Turn on the Martial Arts Channel

By Gene Ching

There's been a lot of talk about a martial arts television network recently. Cable networks offer all sorts of specialized channels like golf, soccer, health, military, and Asian programming; with an estimated 21.7 million martial arts practitioners in America alone, a martial arts channel seems a natural. Despite all the right intentions, the bulk of the previous attempts to establish such a network have been amateur at best. Standing above the rest is the Martial Arts Channel (MAC), which made their second showing at the National Cable & Telecommunications Association (NCTA) annual trade show held in April at San Francisco's Moscone Center. None of the other proposed cable networks have made it this far. Dubbed "the National Show," NCTA is a mandatory stop for any serious contender for cable airwaves. Some 17,000 industry people participate, and it's not open to the public. With cable giants like Steve Burke (President of Comcast Cable Networks) and Glenn Britt (CEO of Time Warner Cable) at the helm, any niche channel, such as MAC, has to get out here first and work it.

And work it they did. Amongst the hundreds of exhibitors, MAC boasted one of the largest schedules of activities, including demos of lion dance, kung fu, yoga, tai chi, wushu, breaking, kali, muay thai and TaeBo?. Billy Blanks (and daughter Shellie) made an appearance, along with Shaun Baker of VIP. As kiai shouts and grunts mixed with duck calls from the neighboring Outdoor Channel booth, complimentary issues of Kung Fu Tai Chi were offered as freebies to curious conventioneers. Master Dennis Brown and his beauty-pageant daughter Symone worked the crowd beside MAC founder Anthony Cort, MAC marketing Claude Wells and MAC programming director Mike du Monceau.

Given the magnitude of the martial arts lifestyle, there's an incredible wealth of content just waiting to be televised. While every movie rental place has an extensive catalog of martial arts films (indeed, many of us have fond memories of watching late night kung fu movies in the days before cable), Cort has a broader vision. By expanding into the health and fitness world, Cort sees a wide appeal - thus the inclusion of yoga into programming. On hand at NCTA for a demonstration was MAC's in-house expert Robin Downes of Yoga Flava?. With an estimated 17 million yoga practitioners, and the inclusion of kickboxing, TaeBo? and yoga in health clubs across the nation (some 36 million members), yoga cross-over is a popular venture for all martial arts businesses.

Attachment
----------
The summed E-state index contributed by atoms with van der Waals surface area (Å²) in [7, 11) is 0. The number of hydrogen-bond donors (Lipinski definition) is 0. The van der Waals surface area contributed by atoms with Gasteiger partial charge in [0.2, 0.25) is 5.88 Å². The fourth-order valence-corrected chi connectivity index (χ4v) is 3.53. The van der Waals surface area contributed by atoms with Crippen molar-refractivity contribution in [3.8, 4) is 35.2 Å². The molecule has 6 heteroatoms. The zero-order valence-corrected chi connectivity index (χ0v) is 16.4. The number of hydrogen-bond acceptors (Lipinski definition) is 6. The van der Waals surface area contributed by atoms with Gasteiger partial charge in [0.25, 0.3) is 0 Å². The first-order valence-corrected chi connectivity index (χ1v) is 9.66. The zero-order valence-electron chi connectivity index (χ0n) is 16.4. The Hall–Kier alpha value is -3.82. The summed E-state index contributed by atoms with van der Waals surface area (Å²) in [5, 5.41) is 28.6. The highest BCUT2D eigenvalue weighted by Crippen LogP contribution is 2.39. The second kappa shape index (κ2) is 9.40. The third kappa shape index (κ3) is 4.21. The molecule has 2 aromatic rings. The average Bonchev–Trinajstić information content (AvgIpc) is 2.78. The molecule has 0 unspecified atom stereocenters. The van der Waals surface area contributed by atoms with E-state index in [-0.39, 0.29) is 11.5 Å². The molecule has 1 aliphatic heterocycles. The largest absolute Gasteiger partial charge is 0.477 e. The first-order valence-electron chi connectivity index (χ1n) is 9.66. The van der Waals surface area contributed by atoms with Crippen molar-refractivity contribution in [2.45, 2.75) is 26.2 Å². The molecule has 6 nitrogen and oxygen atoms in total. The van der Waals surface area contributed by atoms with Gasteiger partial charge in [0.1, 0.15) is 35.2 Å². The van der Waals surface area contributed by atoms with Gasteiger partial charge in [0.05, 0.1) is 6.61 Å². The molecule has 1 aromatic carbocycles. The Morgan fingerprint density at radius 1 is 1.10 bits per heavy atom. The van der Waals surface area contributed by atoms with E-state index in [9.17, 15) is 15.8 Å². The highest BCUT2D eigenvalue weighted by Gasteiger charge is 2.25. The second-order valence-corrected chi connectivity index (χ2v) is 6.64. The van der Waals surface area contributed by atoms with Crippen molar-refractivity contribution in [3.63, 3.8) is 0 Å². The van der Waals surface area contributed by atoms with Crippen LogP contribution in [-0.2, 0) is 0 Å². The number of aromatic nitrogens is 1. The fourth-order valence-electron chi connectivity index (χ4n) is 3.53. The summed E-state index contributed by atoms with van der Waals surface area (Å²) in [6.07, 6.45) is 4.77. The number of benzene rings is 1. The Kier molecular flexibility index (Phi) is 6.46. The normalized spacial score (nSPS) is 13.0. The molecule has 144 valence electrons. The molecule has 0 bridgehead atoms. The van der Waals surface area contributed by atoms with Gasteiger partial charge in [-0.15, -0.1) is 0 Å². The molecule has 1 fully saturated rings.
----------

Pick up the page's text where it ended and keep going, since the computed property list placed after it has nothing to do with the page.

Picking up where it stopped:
Will the dream of a martial arts channel finally become reality? Cort is confident that they will succeed very soon, if not by the end of the year. He's already mastered the demanding production standards of Cable TV to produce DVDs of the 2004 US Capitol Classics and Joe Corley's Battle of Atlanta. For live events, MAC does a seven-camera shoot, raising the bar for martial arts coverage to that of other professional sports. MAC's aggressive campaign has attracted a board of advisors that includes several renowned figures in the martial arts today: Billy Blanks, Master Dennis Brown, Eric Chen, Richard Diamond, Irving Fryar, Master Alan Goldberg, Zosia Gorbaty, Chuck Jeffries, Jef Naayers, Master Ernie Reyes, Grand Master Jhoon Rhee, Master Don Rodrigues, Cynthia Rothrock, and Michael Jai White. With a little luck and a lot of hard work, we look forward to tuning in and turning on MAC.

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